Connecting state and local government leaders
COMMENTARY | The wave that hit state government elections this year had mostly to do with cementing single party control. It’s a trend that’s keeping good candidates on the sidelines, flawed ones in office and eroding checks on power.
This week’s elections didn’t bring the big red wave that was supposed to entrench Republican majorities in both houses of Congress. But it did bring dozens of smaller waves, both red and blue, that swept defective candidates into state offices and kept good ones out.
The result: statehouses are perhaps as monolithic as ever, with fewer checks and balances on the majority party’s power.
Take Texas, for example. No Democrat has been elected to statewide office since 1994, but the party should have had a shot against Attorney General Ken Paxton, who has been under felony indictment for alleged securities fraud since 2015, faced numerous whistleblower complaints from within his own office, and led a frivolous effort to overturn the 2020 presidential election. On Tuesday, however, the scandal-plagued lawman coasted to a third term, underperforming Gov. Greg Abbott by less than a percentage point. The story was much the same for all seven statewide offices on the Texas ballot: Republicans winning by around 10 percentage points or more.
The wave went in the opposite direction in California. There, Gov. Gavin Newsom’s blowout victory was replicated by other Democrats on the ballot. Democrat Malia Cohen prevailed in the race for state controller by a slightly narrower margin over Republican Lanhee Chen, a moderate who picked up endorsements from Democrats including former presidential candidate Andrew Yang and the liberal editorial boards of the Los Angeles Times and the San Francisco Chronicle. “California needs an independent fiscal watchdog,” the Times editorialized in its only endorsement of a Republican for one of the eight statewide offices.
No matter. Even California, which prides itself on taking partisanship out of redistricting and local elections, couldn’t break the curse of straight-ticket voting.
The two most populous states are both vast, diverse and politically heterogeneous, but they share the quality of being one-party states. This couldn’t have been what their framers had in mind when they created an array of independently elected statewide offices, like insurance commissioner in California or railroad commissioner in Texas. Many of these offices, particularly attorney general and controller, can provide important checks on the party and governor in power. Unbroken single-party control neuters these checks.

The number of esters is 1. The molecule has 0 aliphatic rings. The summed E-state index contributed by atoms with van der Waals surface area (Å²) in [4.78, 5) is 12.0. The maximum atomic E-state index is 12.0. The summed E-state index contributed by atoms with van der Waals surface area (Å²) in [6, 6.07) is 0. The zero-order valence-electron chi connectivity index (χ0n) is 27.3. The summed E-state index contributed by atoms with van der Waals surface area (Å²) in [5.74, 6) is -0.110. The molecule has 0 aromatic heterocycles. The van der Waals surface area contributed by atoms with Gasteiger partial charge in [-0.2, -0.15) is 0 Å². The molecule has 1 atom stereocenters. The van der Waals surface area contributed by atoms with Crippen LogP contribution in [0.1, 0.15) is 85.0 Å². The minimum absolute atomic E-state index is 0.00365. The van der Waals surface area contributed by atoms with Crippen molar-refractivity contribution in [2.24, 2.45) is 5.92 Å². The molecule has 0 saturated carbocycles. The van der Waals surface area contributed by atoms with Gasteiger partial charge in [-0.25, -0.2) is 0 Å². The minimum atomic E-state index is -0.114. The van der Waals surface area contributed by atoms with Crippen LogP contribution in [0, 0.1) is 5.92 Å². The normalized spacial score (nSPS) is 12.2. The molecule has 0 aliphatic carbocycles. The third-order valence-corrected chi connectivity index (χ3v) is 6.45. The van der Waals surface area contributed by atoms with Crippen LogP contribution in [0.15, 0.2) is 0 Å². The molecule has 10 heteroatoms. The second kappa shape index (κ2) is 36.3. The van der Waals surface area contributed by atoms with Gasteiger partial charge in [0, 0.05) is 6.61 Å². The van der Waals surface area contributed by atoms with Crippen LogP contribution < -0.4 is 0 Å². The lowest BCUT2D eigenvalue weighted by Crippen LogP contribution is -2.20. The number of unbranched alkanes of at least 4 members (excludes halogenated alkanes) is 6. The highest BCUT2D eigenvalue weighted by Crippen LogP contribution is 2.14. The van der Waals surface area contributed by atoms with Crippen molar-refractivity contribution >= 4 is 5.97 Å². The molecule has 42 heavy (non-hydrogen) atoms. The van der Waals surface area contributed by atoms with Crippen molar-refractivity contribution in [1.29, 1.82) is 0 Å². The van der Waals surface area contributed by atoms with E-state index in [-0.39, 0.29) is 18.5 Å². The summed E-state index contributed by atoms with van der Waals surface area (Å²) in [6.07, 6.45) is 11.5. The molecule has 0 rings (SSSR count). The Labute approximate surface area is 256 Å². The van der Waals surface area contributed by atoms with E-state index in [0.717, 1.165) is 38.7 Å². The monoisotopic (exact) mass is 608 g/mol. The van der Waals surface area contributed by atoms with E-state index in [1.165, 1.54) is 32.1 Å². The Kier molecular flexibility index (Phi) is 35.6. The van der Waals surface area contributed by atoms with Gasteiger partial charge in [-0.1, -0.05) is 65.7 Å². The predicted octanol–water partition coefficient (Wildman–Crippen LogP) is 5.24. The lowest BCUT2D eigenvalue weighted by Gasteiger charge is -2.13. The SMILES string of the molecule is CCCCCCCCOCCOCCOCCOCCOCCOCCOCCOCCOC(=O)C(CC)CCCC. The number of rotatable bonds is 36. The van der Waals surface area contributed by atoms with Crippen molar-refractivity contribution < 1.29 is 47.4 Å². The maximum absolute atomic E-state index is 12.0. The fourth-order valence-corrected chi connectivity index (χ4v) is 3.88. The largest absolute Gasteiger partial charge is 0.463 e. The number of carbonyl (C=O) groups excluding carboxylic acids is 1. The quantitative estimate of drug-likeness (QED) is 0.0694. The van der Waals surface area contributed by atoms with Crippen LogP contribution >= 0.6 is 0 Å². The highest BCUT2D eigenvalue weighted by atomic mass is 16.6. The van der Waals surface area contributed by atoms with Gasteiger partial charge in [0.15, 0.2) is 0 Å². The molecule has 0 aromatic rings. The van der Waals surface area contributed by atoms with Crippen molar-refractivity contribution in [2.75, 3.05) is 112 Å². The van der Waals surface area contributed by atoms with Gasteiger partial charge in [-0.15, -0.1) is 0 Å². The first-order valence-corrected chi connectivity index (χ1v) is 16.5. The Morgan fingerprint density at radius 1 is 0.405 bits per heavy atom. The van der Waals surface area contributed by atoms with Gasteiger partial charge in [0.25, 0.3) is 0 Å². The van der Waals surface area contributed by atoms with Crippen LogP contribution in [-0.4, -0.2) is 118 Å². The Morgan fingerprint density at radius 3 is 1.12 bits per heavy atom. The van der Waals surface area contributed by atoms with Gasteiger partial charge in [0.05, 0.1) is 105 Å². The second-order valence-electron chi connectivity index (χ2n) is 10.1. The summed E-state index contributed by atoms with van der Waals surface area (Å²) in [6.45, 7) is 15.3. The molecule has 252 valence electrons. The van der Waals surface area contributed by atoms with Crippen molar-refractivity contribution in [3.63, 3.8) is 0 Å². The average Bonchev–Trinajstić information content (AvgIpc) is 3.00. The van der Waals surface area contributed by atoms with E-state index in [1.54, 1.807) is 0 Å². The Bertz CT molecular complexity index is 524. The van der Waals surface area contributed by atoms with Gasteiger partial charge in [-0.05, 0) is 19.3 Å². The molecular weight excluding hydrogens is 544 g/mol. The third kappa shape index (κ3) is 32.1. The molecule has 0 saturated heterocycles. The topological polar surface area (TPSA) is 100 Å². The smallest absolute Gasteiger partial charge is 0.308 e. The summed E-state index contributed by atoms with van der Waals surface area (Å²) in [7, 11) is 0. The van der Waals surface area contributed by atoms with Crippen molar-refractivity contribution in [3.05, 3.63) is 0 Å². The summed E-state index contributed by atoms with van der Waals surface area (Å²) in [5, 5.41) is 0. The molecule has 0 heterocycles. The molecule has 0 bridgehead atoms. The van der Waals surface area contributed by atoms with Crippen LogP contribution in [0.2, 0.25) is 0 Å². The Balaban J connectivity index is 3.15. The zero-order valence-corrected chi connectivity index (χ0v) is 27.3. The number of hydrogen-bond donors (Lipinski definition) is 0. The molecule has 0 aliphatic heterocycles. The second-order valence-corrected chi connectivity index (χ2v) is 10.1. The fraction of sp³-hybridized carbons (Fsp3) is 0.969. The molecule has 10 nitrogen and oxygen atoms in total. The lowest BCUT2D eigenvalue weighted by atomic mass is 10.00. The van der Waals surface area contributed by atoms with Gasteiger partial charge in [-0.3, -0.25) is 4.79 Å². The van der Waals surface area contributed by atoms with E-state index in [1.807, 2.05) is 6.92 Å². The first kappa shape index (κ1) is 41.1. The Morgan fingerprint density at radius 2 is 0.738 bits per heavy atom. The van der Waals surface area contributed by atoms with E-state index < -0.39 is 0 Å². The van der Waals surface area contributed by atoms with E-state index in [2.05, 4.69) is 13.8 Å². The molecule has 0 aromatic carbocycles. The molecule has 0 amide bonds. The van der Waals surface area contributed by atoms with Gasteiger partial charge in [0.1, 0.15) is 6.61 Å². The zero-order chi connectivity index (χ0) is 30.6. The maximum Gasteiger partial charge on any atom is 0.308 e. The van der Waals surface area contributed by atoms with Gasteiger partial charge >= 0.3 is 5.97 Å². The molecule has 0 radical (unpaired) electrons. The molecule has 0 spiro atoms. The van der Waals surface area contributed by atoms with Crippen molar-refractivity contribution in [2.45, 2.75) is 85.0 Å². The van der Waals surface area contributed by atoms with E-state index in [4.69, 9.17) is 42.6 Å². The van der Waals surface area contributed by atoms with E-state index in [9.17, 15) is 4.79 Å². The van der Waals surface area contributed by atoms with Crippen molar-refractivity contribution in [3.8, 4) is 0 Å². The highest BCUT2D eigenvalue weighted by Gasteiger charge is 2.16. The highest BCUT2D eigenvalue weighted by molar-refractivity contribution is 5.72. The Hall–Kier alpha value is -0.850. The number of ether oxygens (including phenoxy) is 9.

State legislatures in California and Texas also are controlled by the same party that occupies the governor’s office. This week’s elections will reduce the number of states, currently 12, where the party in power in the governor’s office does not have unified control of the legislature. Voters in Minnesota and Michigan handed Democrats control of both the executive and legislative branches, while Maryland and Massachusetts replaced their retiring moderate Republican governors with Democrats, bringing them into line with legislative majorities. As recently as 2010, nearly half of states had different parties in control of the governor’s office and legislature.
Maryland’s Democratic wave, following eight years of the popular moderate Republican Gov. Larry Hogan, was predestined when Republicans nominated a far-right extremist to head their ticket. Hogan declined to endorse fellow Republican Dan Cox to succeed him, calling him a “QAnon whack job,” but Hogan did endorse Republican Barry Glassman for state comptroller, as did the liberal editorial board of The Washington Post. Glassman, however, found himself buried in the rubble of Cox’s doomed campaign, handing Democrats all the levers of power in Maryland.
One could argue that single-party control reduces strife and partisan gamesmanship in state government, leading to better policy outcomes. But many of the most noteworthy accomplishments in state government, such as health care reforms that expand care while respecting free-market principles, came through bipartisan compromise. And state governments under one-party rule can become hotbeds of corruption, such as previous administrations in New York and Ohio.
There’s also little reason to believe that voters are happy with single-party dominance of state governments, even as their ballots entrench it. The percentage of voters expressing a positive view of state government declined by 5 percentage points between 2019 and this year, even as the number of states under single-party rule increased, according to Pew Research Center. That said, confidence in state government remains far ahead of that of the notoriously divided federal government. When the healthy give-and-take over policymaking sours into gridlock and partisan warfare, voters lose faith in the process.
The solution isn’t for state governments to model themselves after Washington, D.C., or even to make the governor the only state official elected statewide, like in New Jersey, or adopt Nebraska’s unicameral, ostensibly nonpartisan legislature. Reducing or eliminating legislative gerrymandering would make legislatures more competitive and responsive to voters. Reducing the number of statewide elected offices in states with large numbers of them, particularly those with elected supreme courts, would reduce ballot fatigue and help voters judge candidates on their merits rather than as part of a partisan slate. And the rest would be up to the voters themselves, who, to borrow an axiomatic statement, would get the government they deserve.
James Nash, a senior vice president at ROKK Solutions, is a former statehouse reporter in Ohio, California and New Jersey who most recently served as the press secretary for the bipartisan National Governors Association.